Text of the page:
A layman, a scientist and a mathematician are driving through Wales when they spot a black sheep on a hillside. The layman says: “How fascinating. The sheep in Wales are black.” The scientist says: “No. There is one sheep in Wales which is black.” The mathematician sighs and rolls his eyes. “I beg to differ. There is one sheep in Wales, one side of which is black.”

What did the proton say to the ever-grumpy electron? “Why do you have to be so negative all the time?”

Two atoms are walking down the street. One atom says to the other: “Hey! I think I lost an electron!” The other says: “Are you sure?” “Yes, I’m positive!”

Why are quantum physicists terrible in bed? Because when they find the position, they can’t find the momentum, and when they have the momentum, they can’t find the position.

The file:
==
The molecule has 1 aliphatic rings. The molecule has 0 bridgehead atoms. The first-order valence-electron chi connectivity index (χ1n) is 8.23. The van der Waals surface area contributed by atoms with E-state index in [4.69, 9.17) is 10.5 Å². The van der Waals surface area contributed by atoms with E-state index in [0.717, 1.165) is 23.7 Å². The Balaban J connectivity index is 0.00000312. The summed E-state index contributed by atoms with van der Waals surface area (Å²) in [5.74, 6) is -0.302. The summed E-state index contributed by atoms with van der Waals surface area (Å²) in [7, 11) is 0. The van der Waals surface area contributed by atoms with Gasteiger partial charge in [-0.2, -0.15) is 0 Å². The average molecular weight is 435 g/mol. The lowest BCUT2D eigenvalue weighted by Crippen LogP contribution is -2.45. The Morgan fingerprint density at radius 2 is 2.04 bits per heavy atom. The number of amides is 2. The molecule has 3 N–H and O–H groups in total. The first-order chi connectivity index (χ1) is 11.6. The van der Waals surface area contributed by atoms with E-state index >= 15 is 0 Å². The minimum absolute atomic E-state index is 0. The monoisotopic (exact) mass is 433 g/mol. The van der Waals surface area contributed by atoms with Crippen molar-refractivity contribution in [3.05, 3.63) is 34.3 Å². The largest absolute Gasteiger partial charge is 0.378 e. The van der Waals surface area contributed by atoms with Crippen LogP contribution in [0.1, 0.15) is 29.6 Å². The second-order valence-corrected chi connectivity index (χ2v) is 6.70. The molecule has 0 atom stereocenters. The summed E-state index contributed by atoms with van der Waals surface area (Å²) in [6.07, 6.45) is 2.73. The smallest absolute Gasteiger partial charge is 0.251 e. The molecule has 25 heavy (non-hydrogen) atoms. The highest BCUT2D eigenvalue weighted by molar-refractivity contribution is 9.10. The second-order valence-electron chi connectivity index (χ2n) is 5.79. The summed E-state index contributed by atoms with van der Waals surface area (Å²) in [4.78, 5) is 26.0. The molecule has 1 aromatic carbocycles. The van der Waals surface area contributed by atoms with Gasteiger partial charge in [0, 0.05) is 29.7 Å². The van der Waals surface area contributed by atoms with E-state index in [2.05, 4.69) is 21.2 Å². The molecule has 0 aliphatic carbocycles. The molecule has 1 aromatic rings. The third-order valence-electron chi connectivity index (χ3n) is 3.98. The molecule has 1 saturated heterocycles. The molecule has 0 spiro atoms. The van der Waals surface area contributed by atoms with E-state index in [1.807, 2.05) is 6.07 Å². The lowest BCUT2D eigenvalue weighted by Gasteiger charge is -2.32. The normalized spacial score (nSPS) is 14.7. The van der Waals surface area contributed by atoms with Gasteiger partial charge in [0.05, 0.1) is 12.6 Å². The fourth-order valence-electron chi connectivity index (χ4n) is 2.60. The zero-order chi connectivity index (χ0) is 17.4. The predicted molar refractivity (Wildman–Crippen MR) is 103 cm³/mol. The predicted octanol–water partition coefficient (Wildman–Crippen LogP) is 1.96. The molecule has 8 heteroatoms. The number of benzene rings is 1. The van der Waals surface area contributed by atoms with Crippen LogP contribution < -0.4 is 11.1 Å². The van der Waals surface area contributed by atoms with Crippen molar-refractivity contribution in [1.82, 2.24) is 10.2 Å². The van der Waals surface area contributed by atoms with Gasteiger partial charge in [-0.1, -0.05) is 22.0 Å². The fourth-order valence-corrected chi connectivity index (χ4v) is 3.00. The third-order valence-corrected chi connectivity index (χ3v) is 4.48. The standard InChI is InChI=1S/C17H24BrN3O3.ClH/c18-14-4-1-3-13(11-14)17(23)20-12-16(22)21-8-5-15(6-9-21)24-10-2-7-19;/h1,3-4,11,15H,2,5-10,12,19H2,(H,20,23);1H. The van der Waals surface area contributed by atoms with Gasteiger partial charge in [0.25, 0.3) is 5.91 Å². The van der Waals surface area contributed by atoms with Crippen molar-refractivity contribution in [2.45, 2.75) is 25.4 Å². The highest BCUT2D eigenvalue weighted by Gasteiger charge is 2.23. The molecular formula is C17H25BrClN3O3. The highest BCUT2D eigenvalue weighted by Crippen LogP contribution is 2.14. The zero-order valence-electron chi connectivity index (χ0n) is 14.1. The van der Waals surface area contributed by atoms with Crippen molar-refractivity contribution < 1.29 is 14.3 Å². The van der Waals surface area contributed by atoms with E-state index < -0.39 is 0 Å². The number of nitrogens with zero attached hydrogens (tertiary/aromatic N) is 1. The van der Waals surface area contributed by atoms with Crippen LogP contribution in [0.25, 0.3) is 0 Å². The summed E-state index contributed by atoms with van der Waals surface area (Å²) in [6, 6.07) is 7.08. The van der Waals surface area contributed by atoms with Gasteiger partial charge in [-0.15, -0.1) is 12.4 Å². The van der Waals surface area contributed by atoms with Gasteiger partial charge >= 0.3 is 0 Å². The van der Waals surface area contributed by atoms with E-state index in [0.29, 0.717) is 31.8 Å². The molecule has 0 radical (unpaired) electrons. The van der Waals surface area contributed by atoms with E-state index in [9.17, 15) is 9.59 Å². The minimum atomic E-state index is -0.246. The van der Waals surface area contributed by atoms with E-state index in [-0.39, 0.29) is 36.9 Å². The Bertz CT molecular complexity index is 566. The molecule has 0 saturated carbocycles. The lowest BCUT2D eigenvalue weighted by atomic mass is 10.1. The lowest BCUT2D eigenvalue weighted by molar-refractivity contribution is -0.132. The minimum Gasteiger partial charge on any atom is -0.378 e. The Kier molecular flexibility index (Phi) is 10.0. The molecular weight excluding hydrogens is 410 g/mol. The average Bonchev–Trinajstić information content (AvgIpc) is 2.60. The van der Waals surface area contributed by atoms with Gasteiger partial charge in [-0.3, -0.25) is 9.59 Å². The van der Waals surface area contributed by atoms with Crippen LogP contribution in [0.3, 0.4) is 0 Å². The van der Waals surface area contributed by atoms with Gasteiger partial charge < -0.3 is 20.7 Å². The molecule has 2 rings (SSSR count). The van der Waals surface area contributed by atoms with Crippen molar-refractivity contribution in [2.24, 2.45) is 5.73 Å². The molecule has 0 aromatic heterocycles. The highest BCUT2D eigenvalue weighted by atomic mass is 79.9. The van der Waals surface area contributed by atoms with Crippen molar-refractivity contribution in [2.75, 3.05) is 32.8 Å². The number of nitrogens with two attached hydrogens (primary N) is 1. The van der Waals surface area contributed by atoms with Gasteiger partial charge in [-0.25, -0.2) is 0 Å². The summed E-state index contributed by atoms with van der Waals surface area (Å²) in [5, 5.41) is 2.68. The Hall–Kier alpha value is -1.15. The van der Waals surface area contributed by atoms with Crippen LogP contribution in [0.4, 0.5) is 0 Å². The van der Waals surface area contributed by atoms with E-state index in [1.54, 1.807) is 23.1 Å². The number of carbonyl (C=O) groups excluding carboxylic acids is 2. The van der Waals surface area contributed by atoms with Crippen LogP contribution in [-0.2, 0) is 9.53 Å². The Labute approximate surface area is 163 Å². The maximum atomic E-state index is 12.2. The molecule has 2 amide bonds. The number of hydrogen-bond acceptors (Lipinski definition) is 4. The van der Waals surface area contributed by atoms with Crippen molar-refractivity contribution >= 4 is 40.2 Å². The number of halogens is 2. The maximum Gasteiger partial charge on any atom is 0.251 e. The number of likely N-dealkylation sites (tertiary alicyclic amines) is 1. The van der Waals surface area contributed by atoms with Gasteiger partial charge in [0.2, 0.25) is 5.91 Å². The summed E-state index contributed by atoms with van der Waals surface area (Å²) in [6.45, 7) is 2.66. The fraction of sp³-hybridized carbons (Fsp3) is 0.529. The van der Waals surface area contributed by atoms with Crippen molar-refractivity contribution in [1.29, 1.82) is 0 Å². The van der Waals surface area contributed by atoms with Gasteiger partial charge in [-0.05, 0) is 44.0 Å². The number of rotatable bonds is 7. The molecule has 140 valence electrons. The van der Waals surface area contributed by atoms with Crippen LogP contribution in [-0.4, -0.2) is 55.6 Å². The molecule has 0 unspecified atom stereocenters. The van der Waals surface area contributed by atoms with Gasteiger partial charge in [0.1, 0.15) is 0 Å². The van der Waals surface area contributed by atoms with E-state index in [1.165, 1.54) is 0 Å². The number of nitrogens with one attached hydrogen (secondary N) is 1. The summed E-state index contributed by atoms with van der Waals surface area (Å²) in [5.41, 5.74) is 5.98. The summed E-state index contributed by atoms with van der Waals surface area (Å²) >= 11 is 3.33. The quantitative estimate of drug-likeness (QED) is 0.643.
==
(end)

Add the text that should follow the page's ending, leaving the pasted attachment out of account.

Two behaviourists meet in the street. One says to the other: “You’re OK. How am I?”

The masochist said to the sadist “hit me” and the sadist said “no”.

The science teacher took a drink, but now he drinks no more. For what he thought was H2O was H2SO4.

What did the Nihilist Borg Say? “Existence is Futile.”

A woman comes home to find her string theorist husband in bed with another woman. “But honey,” he says, “I can explain everything!”

Why didn’t the quantum particle cross the road? He was already on both sides.

Why is it so difficult to explain bad puns to kleptomaniacs? Because they always take things so literally.

How many people of a certain demographic does it take to perform a specified task? It takes a finite number: one person to perform the task and an additional number to act in a manner stereotypical of the group to which they belong.